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Reading: Not Music, but Musics: A Case for Conceptual Pluralism in Aesthetics

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Research Article

Not Music, but Musics: A Case for Conceptual Pluralism in Aesthetics

Authors:

Adrian Currie ,

Centre for Research in the Arts, Social Sciences and Humanities, University of Cambridge, Cambridge CB2 3QZ, GB
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Anton Killin

School of Philosophy and Centre of Excellence for the Dynamics of Language, Australian National University, Acton ACT 2601, AU
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Abstract

We argue for conceptual pluralism about music. In our view, there is no right answer to the question ‘What is music?’ divorced from some context or interest. Instead, there are several, non-equivalent music concepts suited to different interests – from within some tradition or practice, or by way of some research question or field of inquiry. We argue (1) that unitary definitions of music are problematic, (2) that the role music concepts play in various research questions should motivate conceptual pluralism about music, and (3) that taking music pluralism seriously grounds a fruitful research programme in aesthetics. We suspect that pluralism about music is a good test case for the utility of pluralism in aesthetics more generally, and we present it as such.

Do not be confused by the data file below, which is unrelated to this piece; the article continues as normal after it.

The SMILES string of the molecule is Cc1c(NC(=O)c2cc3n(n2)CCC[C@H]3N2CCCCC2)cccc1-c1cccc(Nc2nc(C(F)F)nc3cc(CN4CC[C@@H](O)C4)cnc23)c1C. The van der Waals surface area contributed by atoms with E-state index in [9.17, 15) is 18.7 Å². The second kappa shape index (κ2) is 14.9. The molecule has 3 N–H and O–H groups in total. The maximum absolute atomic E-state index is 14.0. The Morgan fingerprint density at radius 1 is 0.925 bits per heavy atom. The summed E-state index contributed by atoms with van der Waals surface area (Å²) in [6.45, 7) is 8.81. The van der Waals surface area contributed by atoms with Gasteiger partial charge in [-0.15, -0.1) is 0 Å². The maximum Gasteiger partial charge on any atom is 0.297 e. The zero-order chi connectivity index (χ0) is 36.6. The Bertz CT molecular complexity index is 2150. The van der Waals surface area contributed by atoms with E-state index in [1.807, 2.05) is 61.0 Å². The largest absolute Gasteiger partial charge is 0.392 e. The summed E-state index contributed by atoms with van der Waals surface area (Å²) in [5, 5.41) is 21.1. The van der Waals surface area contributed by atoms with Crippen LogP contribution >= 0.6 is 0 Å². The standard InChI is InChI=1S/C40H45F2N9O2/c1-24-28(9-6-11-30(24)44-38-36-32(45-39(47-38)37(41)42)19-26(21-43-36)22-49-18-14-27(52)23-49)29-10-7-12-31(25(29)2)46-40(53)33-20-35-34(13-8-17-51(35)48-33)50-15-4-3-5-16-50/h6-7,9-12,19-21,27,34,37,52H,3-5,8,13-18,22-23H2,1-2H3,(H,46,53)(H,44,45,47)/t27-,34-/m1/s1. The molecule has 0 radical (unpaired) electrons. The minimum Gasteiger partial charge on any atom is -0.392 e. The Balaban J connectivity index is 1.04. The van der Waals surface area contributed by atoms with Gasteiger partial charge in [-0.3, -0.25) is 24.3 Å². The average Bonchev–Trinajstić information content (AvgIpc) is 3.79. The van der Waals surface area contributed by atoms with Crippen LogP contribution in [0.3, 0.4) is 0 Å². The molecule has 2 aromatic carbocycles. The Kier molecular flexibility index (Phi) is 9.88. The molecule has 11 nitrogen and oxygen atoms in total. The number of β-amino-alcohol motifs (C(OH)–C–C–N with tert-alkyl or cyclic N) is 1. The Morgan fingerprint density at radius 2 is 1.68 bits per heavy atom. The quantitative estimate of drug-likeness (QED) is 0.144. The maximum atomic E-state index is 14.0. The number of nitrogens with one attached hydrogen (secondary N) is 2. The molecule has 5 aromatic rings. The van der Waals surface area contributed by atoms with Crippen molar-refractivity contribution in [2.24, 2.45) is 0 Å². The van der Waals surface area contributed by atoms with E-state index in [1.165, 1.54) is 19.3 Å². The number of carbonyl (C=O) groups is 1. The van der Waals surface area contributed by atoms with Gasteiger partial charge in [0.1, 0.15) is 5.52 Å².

How to Cite: Currie, Adrian, and Anton Killin. “Not Music, but Musics: A Case for Conceptual Pluralism in Aesthetics”. Estetika: The Central European Journal of Aesthetics 54, no. 2 (2017): 151–74. DOI: http://doi.org/10.33134/eeja.161
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Published on 01 Sep 2017.
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